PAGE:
Rubbish. It's the sellers responsibility to get the item safely to the buyer. Postal insurance, is for the seller not the buyer. For this reason, Paypal will automatically go in favour of the buyer if the seller cannot prove the delivery was made.
    I don't believe you would seriously buy an expensive item from he internet, and take the loss if it gets lost in the post? Ebay is no different.
  • If the buyer did not pay for recorded delivery (particularly for an expensive item like an ipod) then it is his fault.

    I had a situation where a buyer paid £1.20 (inc postage) for a CD. He then complained that I hadn't send it recorded delivery when it didn't arrive. If I had sent it recorded delivery it would have cost me money to send my CD to him! This is a risk you take using ebay and paying less than you usually would.

    The buyer did nothing wrong, you should have refunded him. It's sellers like you that bring a bad name to ebay.
  • The buyer did nothing wrong, you should have refunded him. It's sellers like you that bring a bad name to ebay.

    If the buyer agreed to buy something, "placing a bid", on a item that specified in the postage terms that the item was NOT being sent by special/recorded delivery then the buyer has entered into a contract whereby the item will NOT be delivered by special/recorded delivery. If the buyer is successful in the bidding process and request recorded/special delivery then the seller has every right to decline the request, since it was not in the original contract, or to request additional funds.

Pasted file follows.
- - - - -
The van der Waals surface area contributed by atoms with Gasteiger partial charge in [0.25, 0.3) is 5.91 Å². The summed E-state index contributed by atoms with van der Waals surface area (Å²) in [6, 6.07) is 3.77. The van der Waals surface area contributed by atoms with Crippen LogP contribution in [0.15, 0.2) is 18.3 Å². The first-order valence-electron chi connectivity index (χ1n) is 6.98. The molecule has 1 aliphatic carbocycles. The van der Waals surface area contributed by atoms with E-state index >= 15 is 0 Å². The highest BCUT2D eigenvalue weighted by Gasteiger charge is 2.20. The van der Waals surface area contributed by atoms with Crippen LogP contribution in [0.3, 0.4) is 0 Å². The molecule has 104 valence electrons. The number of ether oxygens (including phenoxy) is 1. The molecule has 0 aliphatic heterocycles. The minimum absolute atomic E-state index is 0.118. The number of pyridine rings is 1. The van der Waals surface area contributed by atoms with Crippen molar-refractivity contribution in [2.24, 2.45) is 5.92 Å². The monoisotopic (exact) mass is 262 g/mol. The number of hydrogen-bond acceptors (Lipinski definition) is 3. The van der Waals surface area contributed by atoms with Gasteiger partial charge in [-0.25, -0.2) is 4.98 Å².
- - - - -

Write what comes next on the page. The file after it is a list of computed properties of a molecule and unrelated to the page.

Always look for good feedback and specify feedback thresholds when selling expensive goods, I learnt that when selling my N95 thankfully I detected the scam and informed ebay lost my listing fee but gained experience..
    Buy for value not cost.
    Feb Grocery = £55.87 / 80
  • echelon101 wrote: »
    If the buyer agreed to buy something, "placing a bid", on a item that specified in the postage terms that the item was NOT being sent by special/recorded delivery then the buyer has entered into a contract whereby the item will NOT be delivered by special/recorded delivery. If the buyer is successful in the bidding process and request recorded/special delivery then the seller has every right to decline the request, since it was not in the original contract, or to request additional funds..


    No, actually. Insurance is for the seller. If the seller wants the parcel insured in case of mishap then a suitable service must be offered as the only one, surely?

    Not the buyer's fault the seller doesn't know their responsibilities.

    FX